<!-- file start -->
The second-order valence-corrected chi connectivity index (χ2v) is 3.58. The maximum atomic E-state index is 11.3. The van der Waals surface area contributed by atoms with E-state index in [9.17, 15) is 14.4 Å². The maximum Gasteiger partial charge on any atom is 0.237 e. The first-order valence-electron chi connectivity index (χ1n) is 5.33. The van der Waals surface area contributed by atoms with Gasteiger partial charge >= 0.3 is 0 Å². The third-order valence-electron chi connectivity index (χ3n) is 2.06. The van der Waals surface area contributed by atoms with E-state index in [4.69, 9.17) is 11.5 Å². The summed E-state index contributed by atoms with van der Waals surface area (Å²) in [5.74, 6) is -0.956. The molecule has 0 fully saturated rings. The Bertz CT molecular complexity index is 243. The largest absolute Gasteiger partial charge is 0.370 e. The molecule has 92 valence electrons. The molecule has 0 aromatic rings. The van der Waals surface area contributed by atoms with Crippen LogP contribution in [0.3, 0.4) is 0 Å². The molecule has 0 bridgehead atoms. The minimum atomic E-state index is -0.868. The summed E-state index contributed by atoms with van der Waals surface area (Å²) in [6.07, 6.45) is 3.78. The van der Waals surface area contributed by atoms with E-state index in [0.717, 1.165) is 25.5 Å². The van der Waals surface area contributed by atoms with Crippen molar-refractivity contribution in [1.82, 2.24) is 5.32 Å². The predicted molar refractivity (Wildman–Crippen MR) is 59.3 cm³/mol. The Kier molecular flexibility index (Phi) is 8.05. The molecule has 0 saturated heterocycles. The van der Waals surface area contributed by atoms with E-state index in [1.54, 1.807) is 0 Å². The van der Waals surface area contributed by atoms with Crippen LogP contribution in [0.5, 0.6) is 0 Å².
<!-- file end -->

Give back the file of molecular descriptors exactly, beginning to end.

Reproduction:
The second-order valence-corrected chi connectivity index (χ2v) is 3.58. The maximum atomic E-state index is 11.3. The van der Waals surface area contributed by atoms with E-state index in [9.17, 15) is 14.4 Å². The maximum Gasteiger partial charge on any atom is 0.237 e. The first-order valence-electron chi connectivity index (χ1n) is 5.33. The van der Waals surface area contributed by atoms with Gasteiger partial charge >= 0.3 is 0 Å². The third-order valence-electron chi connectivity index (χ3n) is 2.06. The van der Waals surface area contributed by atoms with E-state index in [4.69, 9.17) is 11.5 Å². The summed E-state index contributed by atoms with van der Waals surface area (Å²) in [5.74, 6) is -0.956. The molecule has 0 fully saturated rings. The Bertz CT molecular complexity index is 243. The largest absolute Gasteiger partial charge is 0.370 e. The molecule has 92 valence electrons. The molecule has 0 aromatic rings. The van der Waals surface area contributed by atoms with Crippen LogP contribution in [0.3, 0.4) is 0 Å². The molecule has 0 bridgehead atoms. The minimum atomic E-state index is -0.868. The summed E-state index contributed by atoms with van der Waals surface area (Å²) in [6.07, 6.45) is 3.78. The van der Waals surface area contributed by atoms with E-state index in [0.717, 1.165) is 25.5 Å². The van der Waals surface area contributed by atoms with Crippen molar-refractivity contribution in [1.82, 2.24) is 5.32 Å². The predicted molar refractivity (Wildman–Crippen MR) is 59.3 cm³/mol. The Kier molecular flexibility index (Phi) is 8.05. The molecule has 0 saturated heterocycles. The van der Waals surface area contributed by atoms with E-state index in [1.54, 1.807) is 0 Å². The van der Waals surface area contributed by atoms with Crippen LogP contribution in [0.5, 0.6) is 0 Å².